The Music’s Stopping for Chinese IPOs Overseas
(Bloomberg Opinion) -- The window looks to be shutting for Chinese companies listing overseas.
While Tencent Music Entertainment Group rose on its New York trading debut Wednesday, trouble has been brewing under the surface. The music-streaming unit of Tencent Holdings Ltd. priced at the bottom of its marketed range, in a sign that international investors are losing their appetite for offerings from the world’s second-largest economy.
Tencent Music’s $1.1 billion sale added gloss to the biggest year for Chinese listings in Hong Kong and the U.S. since 2014, when Alibaba Group Holding Ltd. carried out the world’s biggest IPO. But the piggy bank of upcoming offerings is becoming a lot less lucrative, as rising rates dim the allure of unprofitable technology companies and as China’s economy slows.
Take Hong Kong, where investors remain more wary of companies that have yet to turn a profit than their counterparts in the U.S. The city started allowing money-losing new economy firms and “pre-revenue” biotech companies to go public early this year. The resulting listings, from smartphone maker Xiaomi Corp. to food delivery super-app Meituan Dianping, are among those that are trading below their IPO prices. The Hong Kong listing of Nasdaq-traded biotech company BeiGene Ltd. is also underwater.
Firms that sold shares in the U.S., including e-commerce platform Pinduoduo Inc. and electric-car maker NIO Inc., have fared better. Still, the surprisingly weak pricing of a technology star such as Tencent Music is an ominous sign. Unlike companies such as Pinduoduo and NIO, Tencent Music is profitable, and an arm of a $390 billion internet giant.
Another portent of trouble is the arrival in China of the dreaded down round. Interior design platform Qeeka Home Cayman Inc. went public in July at a valuation 29 percent below what what Hong Kong private equity firm Cachet Capital paid for its stake four months earlier. Qeeka, which is backed by Baidu Inc., raised $150 million.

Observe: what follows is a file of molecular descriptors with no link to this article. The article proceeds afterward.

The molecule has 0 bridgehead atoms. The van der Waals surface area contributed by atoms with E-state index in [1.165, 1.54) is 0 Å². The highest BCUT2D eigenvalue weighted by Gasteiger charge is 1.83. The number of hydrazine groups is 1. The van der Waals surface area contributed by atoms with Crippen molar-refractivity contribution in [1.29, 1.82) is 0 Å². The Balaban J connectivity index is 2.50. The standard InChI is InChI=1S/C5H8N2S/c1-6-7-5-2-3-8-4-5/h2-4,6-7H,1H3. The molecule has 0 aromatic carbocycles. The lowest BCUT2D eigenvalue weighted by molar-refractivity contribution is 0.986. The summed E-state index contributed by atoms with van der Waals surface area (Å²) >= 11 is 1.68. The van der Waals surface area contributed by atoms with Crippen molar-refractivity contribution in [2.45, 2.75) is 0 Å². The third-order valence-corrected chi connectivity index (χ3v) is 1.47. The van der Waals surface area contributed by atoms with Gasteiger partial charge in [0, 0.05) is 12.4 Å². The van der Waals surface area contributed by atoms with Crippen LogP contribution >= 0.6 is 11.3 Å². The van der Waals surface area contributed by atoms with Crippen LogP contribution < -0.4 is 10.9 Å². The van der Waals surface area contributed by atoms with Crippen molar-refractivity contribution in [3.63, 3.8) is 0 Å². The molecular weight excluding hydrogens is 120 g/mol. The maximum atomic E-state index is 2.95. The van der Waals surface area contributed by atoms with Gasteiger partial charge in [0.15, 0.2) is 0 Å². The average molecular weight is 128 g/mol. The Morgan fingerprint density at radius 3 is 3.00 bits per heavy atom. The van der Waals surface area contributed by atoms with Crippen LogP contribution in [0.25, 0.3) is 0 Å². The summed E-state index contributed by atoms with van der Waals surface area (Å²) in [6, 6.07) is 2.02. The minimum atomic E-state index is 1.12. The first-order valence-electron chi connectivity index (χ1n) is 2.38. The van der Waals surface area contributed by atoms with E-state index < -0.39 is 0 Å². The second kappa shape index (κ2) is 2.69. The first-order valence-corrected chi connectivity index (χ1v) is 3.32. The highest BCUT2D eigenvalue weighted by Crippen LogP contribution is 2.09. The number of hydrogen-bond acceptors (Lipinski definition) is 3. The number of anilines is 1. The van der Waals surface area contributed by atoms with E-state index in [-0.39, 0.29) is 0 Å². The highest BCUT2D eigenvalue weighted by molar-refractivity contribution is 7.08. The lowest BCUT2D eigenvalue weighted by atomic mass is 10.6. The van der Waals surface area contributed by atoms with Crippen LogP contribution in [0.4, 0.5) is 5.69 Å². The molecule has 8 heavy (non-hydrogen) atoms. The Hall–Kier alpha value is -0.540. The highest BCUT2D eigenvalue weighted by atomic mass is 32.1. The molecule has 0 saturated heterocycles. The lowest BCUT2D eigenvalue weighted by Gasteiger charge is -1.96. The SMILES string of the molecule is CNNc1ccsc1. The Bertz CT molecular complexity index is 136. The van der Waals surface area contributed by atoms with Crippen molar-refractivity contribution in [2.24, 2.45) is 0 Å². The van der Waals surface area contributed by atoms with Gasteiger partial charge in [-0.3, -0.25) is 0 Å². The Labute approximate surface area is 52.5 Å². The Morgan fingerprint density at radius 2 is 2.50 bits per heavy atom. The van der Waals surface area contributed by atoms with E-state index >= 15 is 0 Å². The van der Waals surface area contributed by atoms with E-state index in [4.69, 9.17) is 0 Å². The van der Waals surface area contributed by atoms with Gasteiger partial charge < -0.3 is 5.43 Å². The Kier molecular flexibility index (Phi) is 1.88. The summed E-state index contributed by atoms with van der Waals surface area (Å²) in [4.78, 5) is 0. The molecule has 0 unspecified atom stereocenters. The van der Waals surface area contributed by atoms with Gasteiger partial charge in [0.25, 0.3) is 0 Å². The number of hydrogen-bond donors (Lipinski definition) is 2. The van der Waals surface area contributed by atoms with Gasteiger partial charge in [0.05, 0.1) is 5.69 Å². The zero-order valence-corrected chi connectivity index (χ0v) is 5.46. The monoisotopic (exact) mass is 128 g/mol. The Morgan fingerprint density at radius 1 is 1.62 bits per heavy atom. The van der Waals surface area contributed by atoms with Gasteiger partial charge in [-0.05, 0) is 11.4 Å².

That was a rare occurrence at the time. But in November, the mood changed and IPO investors turned wary. That month, four Chinese firms went public in the U.S. and Hong Kong at valuations below their last funding rounds, according to Asia Private Equity Review. They included Alibaba-backed online parenting firm BabyTree Group in Hong Kong and auto marketplace TuanChe Ltd. on Nasdaq. (Tencent Music wasn’t a down round.)
Alibaba paid as much as 75 percent more than Babytree’s IPO price when it bought in at the May 28 funding round, according to the private equity database, while a Beijing government-backed fund invested in TuanChe at 20 percent more than the flotation price.
To be sure, down rounds are no stranger to U.S. firms. Square Inc., Box Inc. and Hortonworks Inc. all went public at lower valuations than they had when raising money from late-stage venture capitalists as far back as three years ago.
But their appearance in Chinese listings is a mark of the shift in sentiment. In the past, Chinese companies tended to scrap IPOs rather than accept a lower valuation. That they continue to tap the markets at the risk of burning some investors shows the sense of urgency to get sales away before the window closes.
Some sanity in valuations is welcome for China’s listing hopefuls, but this may turn out to be a painful reality check.
This column does not necessarily reflect the opinion of the editorial board or Bloomberg LP and its owners.
Nisha Gopalan is a Bloomberg Opinion columnist covering deals and banking. She previously worked for the Wall Street Journal and Dow Jones as an editor and a reporter.
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